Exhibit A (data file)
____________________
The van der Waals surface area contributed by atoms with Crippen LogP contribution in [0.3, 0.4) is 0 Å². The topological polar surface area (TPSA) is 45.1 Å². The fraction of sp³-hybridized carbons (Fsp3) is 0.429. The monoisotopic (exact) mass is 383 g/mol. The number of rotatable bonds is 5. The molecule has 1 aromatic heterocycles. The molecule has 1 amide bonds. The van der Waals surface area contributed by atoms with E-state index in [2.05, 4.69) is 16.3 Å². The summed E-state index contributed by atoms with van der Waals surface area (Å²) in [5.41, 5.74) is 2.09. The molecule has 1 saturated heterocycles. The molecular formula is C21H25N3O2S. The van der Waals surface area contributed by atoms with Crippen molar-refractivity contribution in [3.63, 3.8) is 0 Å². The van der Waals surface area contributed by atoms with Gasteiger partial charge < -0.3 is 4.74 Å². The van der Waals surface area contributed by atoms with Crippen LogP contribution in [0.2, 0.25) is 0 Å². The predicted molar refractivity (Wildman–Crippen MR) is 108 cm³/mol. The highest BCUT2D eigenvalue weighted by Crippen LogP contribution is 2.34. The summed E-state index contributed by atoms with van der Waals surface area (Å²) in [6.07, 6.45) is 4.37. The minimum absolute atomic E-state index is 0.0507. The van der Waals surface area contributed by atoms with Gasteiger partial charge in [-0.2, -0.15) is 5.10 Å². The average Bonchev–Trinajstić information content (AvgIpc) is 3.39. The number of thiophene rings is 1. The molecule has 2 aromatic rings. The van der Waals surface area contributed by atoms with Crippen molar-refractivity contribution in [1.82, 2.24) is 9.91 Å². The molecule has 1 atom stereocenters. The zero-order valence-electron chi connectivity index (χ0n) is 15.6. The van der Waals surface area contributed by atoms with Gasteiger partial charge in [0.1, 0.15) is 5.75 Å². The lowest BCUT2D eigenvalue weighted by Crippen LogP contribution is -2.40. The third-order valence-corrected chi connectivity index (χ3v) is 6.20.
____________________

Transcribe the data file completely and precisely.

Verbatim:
The van der Waals surface area contributed by atoms with Crippen LogP contribution in [0.3, 0.4) is 0 Å². The topological polar surface area (TPSA) is 45.1 Å². The fraction of sp³-hybridized carbons (Fsp3) is 0.429. The monoisotopic (exact) mass is 383 g/mol. The number of rotatable bonds is 5. The molecule has 1 aromatic heterocycles. The molecule has 1 amide bonds. The van der Waals surface area contributed by atoms with E-state index in [2.05, 4.69) is 16.3 Å². The summed E-state index contributed by atoms with van der Waals surface area (Å²) in [5.41, 5.74) is 2.09. The molecule has 1 saturated heterocycles. The molecular formula is C21H25N3O2S. The van der Waals surface area contributed by atoms with Crippen molar-refractivity contribution in [3.63, 3.8) is 0 Å². The van der Waals surface area contributed by atoms with Gasteiger partial charge < -0.3 is 4.74 Å². The van der Waals surface area contributed by atoms with Crippen LogP contribution in [0.2, 0.25) is 0 Å². The predicted molar refractivity (Wildman–Crippen MR) is 108 cm³/mol. The highest BCUT2D eigenvalue weighted by Crippen LogP contribution is 2.34. The summed E-state index contributed by atoms with van der Waals surface area (Å²) in [6.07, 6.45) is 4.37. The minimum absolute atomic E-state index is 0.0507. The van der Waals surface area contributed by atoms with Gasteiger partial charge in [-0.2, -0.15) is 5.10 Å². The average Bonchev–Trinajstić information content (AvgIpc) is 3.39. The number of thiophene rings is 1. The molecule has 2 aromatic rings. The van der Waals surface area contributed by atoms with Crippen molar-refractivity contribution in [1.82, 2.24) is 9.91 Å². The molecule has 1 atom stereocenters. The zero-order valence-electron chi connectivity index (χ0n) is 15.6. The van der Waals surface area contributed by atoms with Gasteiger partial charge in [0.1, 0.15) is 5.75 Å². The lowest BCUT2D eigenvalue weighted by Crippen LogP contribution is -2.40. The third-order valence-corrected chi connectivity index (χ3v) is 6.20.